Candidates, hospital speak at Meet and Greet
About 30 voters came out to hear from hospital administrator Frank Beaman and candidates in the election for mayor of Jacksboro and place 6 on the Jacksboro Independent School Board of Trustees Thursday, April 25 during a candidate meet and greet at the Legacy Texas Community Room hosted by the Jacksboro Herald-Gazette.
Beaman told the group about the Jack County Hospital District’s bond proposition stating the hospital is looking to refinance existing debt for better terms and the refining will not add additional debt or increase taxes.
During the question and answer portion, John Berry asked why the hospital would consider refinancing when it currently has a historically low interest rate.
Beaman said if the conditions are not favorable, then the hospital will not refinance.
“I think we have proven to be pretty good stewards with what we’ve done and if it’s not favorable, I’m certainly not going to advocate for it,” he said.
Berry also commented that the debt was originally not approved by the voters.
The hospital’s legal representative David Spiller spoke to that.
“It was approved. With revenue bonds, you don’t go for voter approval on revenue bonds unless there is a petition and a call and so forth like that. So to say they weren’t approved, they were approved by the hospital board that is duly elected by the citizens of Jack County and they went through all the legal and all the proper process to get that done. It had to be financed some way and that’s what was done,” Spiller said.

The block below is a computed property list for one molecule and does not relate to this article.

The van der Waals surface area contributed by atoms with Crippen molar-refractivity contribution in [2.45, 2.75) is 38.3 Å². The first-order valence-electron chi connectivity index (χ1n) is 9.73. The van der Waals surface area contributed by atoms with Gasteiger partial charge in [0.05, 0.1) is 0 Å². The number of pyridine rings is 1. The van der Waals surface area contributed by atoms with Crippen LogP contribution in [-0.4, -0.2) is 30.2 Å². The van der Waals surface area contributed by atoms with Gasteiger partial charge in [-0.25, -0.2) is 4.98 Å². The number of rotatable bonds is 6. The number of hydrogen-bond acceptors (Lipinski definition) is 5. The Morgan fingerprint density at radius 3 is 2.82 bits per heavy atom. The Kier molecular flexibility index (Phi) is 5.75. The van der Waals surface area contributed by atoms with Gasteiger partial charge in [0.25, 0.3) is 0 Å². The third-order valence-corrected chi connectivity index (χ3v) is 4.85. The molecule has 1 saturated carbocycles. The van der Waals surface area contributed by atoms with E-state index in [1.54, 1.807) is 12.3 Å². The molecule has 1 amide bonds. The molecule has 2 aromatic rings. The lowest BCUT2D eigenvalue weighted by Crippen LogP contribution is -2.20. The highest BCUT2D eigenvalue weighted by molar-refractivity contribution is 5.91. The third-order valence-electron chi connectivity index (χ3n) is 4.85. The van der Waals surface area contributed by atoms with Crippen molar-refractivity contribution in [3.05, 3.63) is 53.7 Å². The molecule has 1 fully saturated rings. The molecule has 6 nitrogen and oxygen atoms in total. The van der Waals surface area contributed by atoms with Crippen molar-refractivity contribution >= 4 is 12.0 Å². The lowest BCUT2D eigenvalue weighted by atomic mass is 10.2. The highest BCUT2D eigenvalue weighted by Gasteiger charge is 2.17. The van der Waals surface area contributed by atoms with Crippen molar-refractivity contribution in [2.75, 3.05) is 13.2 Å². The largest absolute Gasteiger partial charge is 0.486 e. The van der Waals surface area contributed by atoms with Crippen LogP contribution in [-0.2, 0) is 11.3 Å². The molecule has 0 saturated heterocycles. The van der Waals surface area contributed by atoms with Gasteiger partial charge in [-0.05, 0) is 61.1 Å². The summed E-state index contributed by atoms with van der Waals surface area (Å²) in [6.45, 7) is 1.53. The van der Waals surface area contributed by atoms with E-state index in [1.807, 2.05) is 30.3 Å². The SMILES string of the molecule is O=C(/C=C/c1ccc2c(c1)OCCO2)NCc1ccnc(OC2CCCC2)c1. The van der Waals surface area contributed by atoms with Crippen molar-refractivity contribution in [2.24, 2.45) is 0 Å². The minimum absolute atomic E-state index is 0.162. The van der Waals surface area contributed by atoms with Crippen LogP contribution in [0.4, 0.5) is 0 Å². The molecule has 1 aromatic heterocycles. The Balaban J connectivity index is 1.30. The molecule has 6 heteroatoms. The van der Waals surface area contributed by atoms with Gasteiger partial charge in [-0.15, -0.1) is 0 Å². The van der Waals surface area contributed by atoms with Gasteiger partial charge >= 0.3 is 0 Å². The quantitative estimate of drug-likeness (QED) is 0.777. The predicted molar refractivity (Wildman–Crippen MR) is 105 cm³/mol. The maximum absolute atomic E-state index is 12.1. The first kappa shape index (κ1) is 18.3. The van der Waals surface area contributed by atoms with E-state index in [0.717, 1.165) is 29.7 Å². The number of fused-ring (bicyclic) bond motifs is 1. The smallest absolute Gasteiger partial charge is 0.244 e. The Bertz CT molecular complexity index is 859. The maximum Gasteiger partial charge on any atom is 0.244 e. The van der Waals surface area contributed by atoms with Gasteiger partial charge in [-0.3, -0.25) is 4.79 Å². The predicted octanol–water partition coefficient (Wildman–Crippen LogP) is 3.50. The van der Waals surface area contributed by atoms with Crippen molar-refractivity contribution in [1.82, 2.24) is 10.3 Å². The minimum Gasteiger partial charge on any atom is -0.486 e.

Berry said the refinance will shift the debt from a revenue obligation to a general obligation to which Spiller replied, it still has to be repaid.
“The taxpayers are on the hook for it whether it’s a revenue bond or a GO or whatever the bond is. A debt is a debt is a debt,” he said.
Berry also commented that Jack County taxpayers are shouldering the burden for services provided by Faith Community Hospital outside of Jack County. He is referring to two rural health clinics and four nursing homes FCH operates elsewhere.
Beaman responded that each of those operations help lower taxes because they are all profitable.
To read the complete article, see the May 1 edition of the Herald-Gazette.